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A common theme of Winter Solstice ceremonies everywhere is the burning of fires to symbolically re-kindle the dwindling sun. People gather together to cheer on the ascendancy of the light, the victory of the very forces of life.
The Hindu Festival of Lights, Divali, The Festival of Light, comes about six weeks before the Winter Solstice. The story surrounding Divali is that Lord Rama, the hero of the Hindu epic, Ramayana, was sent into exile (read darkness), but he redeems himself by slaying the evil ten-headed Demon King Ravana, who had stolen his wife, Sita, the light of his life. He is then, after fourteen years, able to return home in triumph.
On Divali, people light his way back into the fold each year and at the same time, invite the gifts of the Goddess of Prosperity and Plenty, Lakshmi. They place clusters of deyas, small clay lanterns filled with oil and a burning cotton wick, along all the pathways, garden walls, windowsills and patios in towns and villages, their flickering glow, providing a warm welcome.
Chanukah, the Jewish Festival of Lights celebrated near the Winter Solstice, commemorates a miracle which is a metaphor for the dwindling, then returning light of the season. The popular story goes: the stock of oil, which was used to fuel the everlasting light on the altar of The Temple, ran low. A one-day supply was all that was left, but it was somehow able to continue burning for the eight days that it took to procure more.
The eight-day Chanukah ritual involves the lightening and blessing of eight candles in a menorah, or ceremonial candelabra. One additional flame is kindled each night, mimicking the gradual gathering of light in the dark sky. For Jews, the candles represent the light of truth, the flame of freedom.
Throughout Northern Europe where the weather is more severe, the solstice fires were lit indoors. The Yule log and colored light decorations, which are today emblematic of Christmas are the same as were once lit in honor of Sulis, Sol, Sunna, the old Goddess of the Sun. In Sweden, Santa Lucia, Saint Lucy, Holy Light, is observed on December 13, the date of the Winter Solstice on the old Julian calendar. Young girls dressed in white nightgowns with crowns of lit candles in their hair parade the streets at dawn, waking people with coffee and fresh baked cakes in the spiral shape of the many-spoked sun wheel.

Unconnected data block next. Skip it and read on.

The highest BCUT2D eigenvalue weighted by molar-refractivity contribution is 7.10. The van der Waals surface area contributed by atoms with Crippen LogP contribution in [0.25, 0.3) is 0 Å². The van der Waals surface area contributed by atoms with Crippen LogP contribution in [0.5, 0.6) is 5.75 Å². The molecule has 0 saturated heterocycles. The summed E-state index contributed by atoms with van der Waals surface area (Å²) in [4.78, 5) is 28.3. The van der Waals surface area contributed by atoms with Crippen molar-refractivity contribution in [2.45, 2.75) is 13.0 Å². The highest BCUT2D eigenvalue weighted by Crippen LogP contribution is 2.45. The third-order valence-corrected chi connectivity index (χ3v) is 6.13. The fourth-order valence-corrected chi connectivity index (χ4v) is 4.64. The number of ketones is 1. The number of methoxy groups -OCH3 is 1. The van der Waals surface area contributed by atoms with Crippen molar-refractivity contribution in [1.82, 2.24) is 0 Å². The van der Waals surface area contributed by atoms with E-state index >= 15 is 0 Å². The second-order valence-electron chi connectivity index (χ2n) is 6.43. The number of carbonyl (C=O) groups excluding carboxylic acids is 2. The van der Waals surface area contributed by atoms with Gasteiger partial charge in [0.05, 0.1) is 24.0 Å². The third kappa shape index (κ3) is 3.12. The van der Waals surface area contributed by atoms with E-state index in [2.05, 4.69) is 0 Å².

Kwanzaa is an African American holiday that has been celebrated during the solstice season since 1966, when it was first designed by Dr. Maulana Kerenga, a Black Studies professor and cultural nationalist at Berkeley. Although it is inspired by West African harvest and thanksgiving festivals — Kwanzaa means “first fruits” in Kiswahili — it is celebrated like a solstice fire festival.
A major ritual element is the lighting of seven red, black, and green candles in a kinara, a holder. Each candle stands for the Seven African Principles, fundamental precepts upon which a creative, productive and successful community life is based: Umoja, unity; Kujichagulia, self-determination; Ujima, collective work; Ujamaa, shared economics; Nia, life purpose; Kuumba, creativity; Imani, faith. Beginning on December 26, they are lit alternately from left to right, one each night, until they are all aglow.
Since the earliest of human times, it has been both natural and necessary for folks to join together in the warmth and glow of community in order to welcome the return of light to a world that is surrounded by dark. And through the imitative gesture of lighting fires, like so many solar birthday candles, we do our annual part to rekindle the spirit of hope and light in our hearts.
Lighting a light at the darkest time of the year is a pledge somehow. A promise. A sacred vow. Such a small, symbolic gesture. So elegantly simple. So significant. Each tentative flicker of each flame is a reminder of the fragility and pulsating persistence of the life force. Each spark, a signal flare of faith.
One by one, in tiny increments,
candle by candle, gesture by effort,
wish by prayer, concern by care,
we feed the life-fires of the soul
and light the infinite universe,
little by little from within.
Donna Henes is the author of The Queen of My Self: Stepping into Sovereignty in Midlife. She is the Midlife Midwife™ offering counseling and upbeat, practical and ceremonial guidance for individual women and groups who want to enjoy the fruits of an enriching, influential, purposeful, passionate, and powerful maturity. Consult the MIDLIFE MIDWIFE™
The Queen welcomes questions concerning all issues of interest to women in their mature years. Send your inquiries to firstname.lastname@example.org.